Less surprising, however, is the man’s ability to brilliantly capture Ianto’s complex personality – on the printed page and in the recording studio – as if TV’s second most iconic butler after Jeeves had never departed from our screens or airwaves. It’s easy to forget at times how impressively multi-faceted a character Mr. Jones became over the course of 30 episodes, his quiet sense of humour belying intense romantic passion, psychological vulnerability and strained familial ties which then came to the fore in Children of Earth. Fair play to David-Lloyd, then, for placing this emotionally versatile character’s internal struggles front-and-centre in Beacon, with his struggle to reconcile the innocent tyke who adored visiting the Welsh mountains to see his gran with the oft-isolated man that we see today a core thematic and narrative element that lends vital gravitas to the mission and to his dynamic with Owen.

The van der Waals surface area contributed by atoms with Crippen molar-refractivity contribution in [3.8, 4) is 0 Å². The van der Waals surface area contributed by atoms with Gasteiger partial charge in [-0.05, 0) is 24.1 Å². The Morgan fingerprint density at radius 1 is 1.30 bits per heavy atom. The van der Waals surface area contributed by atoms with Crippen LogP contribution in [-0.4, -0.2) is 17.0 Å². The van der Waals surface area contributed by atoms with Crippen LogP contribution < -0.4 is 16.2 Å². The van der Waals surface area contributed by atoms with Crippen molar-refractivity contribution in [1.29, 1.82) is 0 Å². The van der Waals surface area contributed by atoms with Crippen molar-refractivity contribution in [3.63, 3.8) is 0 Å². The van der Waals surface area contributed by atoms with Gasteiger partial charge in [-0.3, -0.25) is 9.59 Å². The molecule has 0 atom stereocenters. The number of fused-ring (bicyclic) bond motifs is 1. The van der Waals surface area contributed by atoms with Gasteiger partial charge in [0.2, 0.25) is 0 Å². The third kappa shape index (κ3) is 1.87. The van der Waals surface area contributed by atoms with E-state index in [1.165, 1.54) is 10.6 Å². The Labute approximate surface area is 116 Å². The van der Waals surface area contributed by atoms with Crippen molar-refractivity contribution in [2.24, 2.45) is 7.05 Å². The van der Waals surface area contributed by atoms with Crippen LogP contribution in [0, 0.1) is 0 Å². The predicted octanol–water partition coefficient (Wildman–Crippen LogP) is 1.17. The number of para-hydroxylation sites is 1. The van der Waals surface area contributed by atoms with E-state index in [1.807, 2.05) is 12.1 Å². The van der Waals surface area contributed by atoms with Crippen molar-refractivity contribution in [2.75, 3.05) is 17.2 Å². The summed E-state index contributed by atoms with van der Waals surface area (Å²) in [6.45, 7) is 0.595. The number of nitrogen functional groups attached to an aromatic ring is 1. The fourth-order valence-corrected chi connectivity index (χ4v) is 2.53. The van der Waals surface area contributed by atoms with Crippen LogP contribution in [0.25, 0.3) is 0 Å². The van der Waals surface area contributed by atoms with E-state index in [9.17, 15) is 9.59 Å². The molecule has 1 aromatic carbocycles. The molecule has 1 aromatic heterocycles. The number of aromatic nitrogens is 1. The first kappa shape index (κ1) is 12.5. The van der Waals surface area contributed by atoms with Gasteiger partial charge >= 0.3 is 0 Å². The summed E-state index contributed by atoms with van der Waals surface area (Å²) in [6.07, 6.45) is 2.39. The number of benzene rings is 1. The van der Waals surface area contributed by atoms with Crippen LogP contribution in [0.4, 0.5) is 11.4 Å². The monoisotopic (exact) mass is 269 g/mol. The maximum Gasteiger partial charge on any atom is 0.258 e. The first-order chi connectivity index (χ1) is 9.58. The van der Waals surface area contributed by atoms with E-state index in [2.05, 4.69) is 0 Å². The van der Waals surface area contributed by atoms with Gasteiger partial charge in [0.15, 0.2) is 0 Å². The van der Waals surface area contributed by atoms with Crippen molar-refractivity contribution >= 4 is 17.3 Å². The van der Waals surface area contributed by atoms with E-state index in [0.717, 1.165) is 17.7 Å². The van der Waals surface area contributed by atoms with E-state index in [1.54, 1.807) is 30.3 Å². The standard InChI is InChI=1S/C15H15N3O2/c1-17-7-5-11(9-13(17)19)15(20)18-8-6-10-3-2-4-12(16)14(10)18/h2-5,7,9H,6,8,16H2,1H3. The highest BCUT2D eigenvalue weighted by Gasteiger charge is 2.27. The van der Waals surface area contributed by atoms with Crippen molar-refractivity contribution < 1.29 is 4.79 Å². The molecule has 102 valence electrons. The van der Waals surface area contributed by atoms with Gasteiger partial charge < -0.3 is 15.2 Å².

Enter Burn Gorman, the return of whom to Torchwood marked by far one of the audio range’s biggest breakthroughs in 2017’s deeply unsettling masterpiece Corpse Day. Unsurprisingly Gorman – who successfully sent shivers down this viewer’s spine in the role of Oliver’s Bill Sykes on the West End a few years back – carries the performing mettle to simultaneously evolve Owen’s intricate relationship with Ianto, as the former discovers how the latter’s childhood experiences still inform his modern-day decisions, while also providing much of the tale’s pitch-perfect comic relief as Owen finds himself totally out of his element. Indeed, David-Lloyd confirms in Beacon's interview tracks that he and Goss conspired to bring Owen aboard what the former calls a spiritual successor to "Countrycide", knowing that he'd truly seem a fish out of water when met with the prospect of conversing with amicable bus drivers and alien badgers or indulging Ianto's newfound passopn for geocaching treasure hunts. That Gorman shares such obvious chemistry with David-Lloyd, particularly thanks to their hilarious good cop / bad cop approach, couldn’t have been predicted before recording, though; let’s hope that this month’s long-awaited team-up boxset Torchwood: Believe offers plenty more of this superb dynamic.